I’m Maxim Perumal (Maxim xyz) and when my best friend Gabriel Combe and I were 15 years old we built our own VR headset because we couldn't afford to buy one. It became Relativty, one of the most popular open-source VR headset.
Relativty is not a consumer product. We made Relativty in my bedroom with a soldering iron and a 3D printer and we expect you to do the same: build it yourself.
We started Relativty because after watching Sword Art Online we wanted to make our own VR games. Thus Relativty supports SteamVR games and can be modified to add support for any DIY or off-the-shelf VR device.
The room-scaling AI can be used with any camera, it tracks your body based on video input. Precision and freedom of movement are still very far from dedicated sensors, however, we believe that the model can be trained and improved by orders of magnitude.
We designed an affordable motherboard that runs the Relativty Firmware, it is based on the Atmel SAM3X8E ARM Cortex-M3 processor and uses an MPU-6050 as it’s IMU. The naked PCB and the components to solder on, cost in total about 25 dollars.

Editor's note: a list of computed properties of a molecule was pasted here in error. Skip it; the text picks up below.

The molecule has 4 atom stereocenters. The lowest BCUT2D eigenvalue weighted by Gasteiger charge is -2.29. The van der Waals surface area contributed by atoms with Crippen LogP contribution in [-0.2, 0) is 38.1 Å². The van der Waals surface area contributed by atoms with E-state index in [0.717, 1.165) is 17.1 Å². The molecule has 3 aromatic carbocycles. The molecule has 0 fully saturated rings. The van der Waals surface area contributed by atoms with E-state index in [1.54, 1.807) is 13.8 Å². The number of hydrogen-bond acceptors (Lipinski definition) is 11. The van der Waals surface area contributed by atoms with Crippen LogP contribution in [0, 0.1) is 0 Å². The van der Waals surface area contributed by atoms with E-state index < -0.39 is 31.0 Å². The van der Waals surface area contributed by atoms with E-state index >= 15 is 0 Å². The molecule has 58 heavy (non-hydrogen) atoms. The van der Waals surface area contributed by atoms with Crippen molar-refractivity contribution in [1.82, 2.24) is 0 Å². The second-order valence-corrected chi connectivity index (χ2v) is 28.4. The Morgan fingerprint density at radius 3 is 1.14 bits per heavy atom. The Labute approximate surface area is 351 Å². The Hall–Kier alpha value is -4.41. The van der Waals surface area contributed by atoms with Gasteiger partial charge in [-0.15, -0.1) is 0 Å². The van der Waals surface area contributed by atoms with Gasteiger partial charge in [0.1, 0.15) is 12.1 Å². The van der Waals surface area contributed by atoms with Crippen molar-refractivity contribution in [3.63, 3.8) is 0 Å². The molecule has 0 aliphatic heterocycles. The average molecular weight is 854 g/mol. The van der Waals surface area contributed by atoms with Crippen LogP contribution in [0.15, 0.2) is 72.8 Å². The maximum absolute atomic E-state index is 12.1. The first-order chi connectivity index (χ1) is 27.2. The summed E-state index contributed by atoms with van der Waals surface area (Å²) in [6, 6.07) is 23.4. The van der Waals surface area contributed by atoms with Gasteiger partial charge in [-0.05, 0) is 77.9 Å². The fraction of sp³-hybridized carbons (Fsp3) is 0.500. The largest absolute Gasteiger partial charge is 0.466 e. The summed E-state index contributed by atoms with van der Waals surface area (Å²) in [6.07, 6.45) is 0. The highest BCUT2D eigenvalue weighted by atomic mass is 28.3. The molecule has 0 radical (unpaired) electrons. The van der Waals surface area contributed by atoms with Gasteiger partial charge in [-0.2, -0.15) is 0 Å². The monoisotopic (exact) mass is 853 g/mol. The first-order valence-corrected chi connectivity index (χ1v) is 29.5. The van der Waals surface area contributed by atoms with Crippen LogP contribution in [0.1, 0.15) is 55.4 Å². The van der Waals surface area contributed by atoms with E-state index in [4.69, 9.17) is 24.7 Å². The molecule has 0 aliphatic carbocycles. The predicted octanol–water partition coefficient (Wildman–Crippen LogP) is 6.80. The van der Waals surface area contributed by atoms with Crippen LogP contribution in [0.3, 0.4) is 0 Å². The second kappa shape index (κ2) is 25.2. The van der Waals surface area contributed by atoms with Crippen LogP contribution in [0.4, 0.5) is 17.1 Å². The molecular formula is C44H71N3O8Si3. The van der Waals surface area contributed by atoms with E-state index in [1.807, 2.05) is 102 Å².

The Relativty firmware, which powers the actual physical device, is based on ArduinoCore-sam. So in addition to the Relativty Motherboard, it is compatible with Arduino Due or any other board equipped with a processor that supports the ArduinoCore.
Relativty headset runs a 2K dual-display at 120FPS. However, because of the open nature of Relativty you can use any display as long as your computer is able to handle it. From more affordable 90Hz 1080p screen to 4K panels.
Relativty is entirely Open-source; we made it to be a testing ground for hackers and developer rather than a product. You can find the source code as well as the source for the electronics, hardware, and mechanical parts on our Github. The guide on how to build Relativty is available on our Github. You can download the latest release here.
To talk to other VR enthusiast, ask for help building the headset or provide experience to others!
We are starting a new company called Unai, building a new standalone VR headset from the ground-up and, alongside, the OS and Virtual World powering it. Our end goal is to solve immersiveness. This poses challenges in fields ranging from optics, computer vision, electrical design, low-level OS, game engine and many more.
We are currently hiring people willing to help solve those challenges. If you are one of those people, please reach out at firstname.lastname@example.org.
Please visit unai.one to learn more and jobs see available positions.